Mehrotra’s involvement in campus politics doesn’t end there. This semester, he was elected president of Young Democrats after previously serving as webmaster and then vice president. During his semester as president, he hopes to get more students involved with the Young Democrats.
“There’s a lot of energy on campus that is in opposition to what is going on in the federal scale right now,” Mehrotra said. “We want to harness that into direct action. This is something I spend a lot of time thinking about, I want to do the most that we can to make our voices heard against what is on the federal agenda right now. I’ve been thinking about doing events where we encourage people to call their congressmen. It was really awesome that so many students went to the women’s marches or really wanted to go. I want to harness that energy into meaningful change.”
Mehrotra said that while being at the College hasn’t changed his political beliefs, his three years on campus have changed the way he thinks about politics and affirmed that politics were at the center of his life.
“I found this Young Democrats table in Kaplan with 1,000 of my new classmates walking around me and I just wrote down my name,” Mehrotra said. “Honestly I needed the push to really start doing things on my own, to start actually canvassing and phone-banking on my own. While I enjoy following updates on Twitter, I wasn’t changing any minds by liking a few tweets. It was time to show up and start acting on my beliefs. The one big change is the fact that I really started acting, I started calling, not just having beliefs.”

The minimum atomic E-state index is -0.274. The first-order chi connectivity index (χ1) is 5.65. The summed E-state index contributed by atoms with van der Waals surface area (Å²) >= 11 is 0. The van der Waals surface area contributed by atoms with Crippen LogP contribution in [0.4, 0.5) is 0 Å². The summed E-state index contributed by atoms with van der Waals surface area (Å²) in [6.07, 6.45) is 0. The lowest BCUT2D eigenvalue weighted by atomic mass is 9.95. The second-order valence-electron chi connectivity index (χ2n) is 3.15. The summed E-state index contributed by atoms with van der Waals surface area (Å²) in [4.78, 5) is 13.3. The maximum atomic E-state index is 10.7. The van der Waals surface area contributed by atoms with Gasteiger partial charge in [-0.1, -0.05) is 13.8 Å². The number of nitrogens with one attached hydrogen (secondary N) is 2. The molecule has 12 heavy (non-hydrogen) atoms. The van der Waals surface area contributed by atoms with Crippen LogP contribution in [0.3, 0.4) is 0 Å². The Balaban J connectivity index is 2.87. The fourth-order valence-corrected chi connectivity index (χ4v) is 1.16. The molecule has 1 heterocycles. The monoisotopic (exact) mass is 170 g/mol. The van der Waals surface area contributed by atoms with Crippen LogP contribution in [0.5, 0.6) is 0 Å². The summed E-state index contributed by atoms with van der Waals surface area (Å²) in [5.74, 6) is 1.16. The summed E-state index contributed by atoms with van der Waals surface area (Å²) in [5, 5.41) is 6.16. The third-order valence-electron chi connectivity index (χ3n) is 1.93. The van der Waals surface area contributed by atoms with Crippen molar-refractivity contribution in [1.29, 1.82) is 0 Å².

Mehrotra said he tries not to think about graduating in a few months and is enjoying his last months on campus by watching movies in the Tucker Hall theater. He plans on working for a Democratic campaign when he graduates.
He said he hopes to work on one of the 2017 gubernatorial campaigns, either in New Jersey or in Virginia. A few years down the road, he said he’d like to transition into an administrative role in someone’s office.
“My goal is to work in Democratic politics, hopefully soon,” Mehrotra said. “I think I’ve enjoyed the kinds of experiences I’ve had in SA, which has been working with people to get bills passed. I really want to work in the office of someone I really believe in.”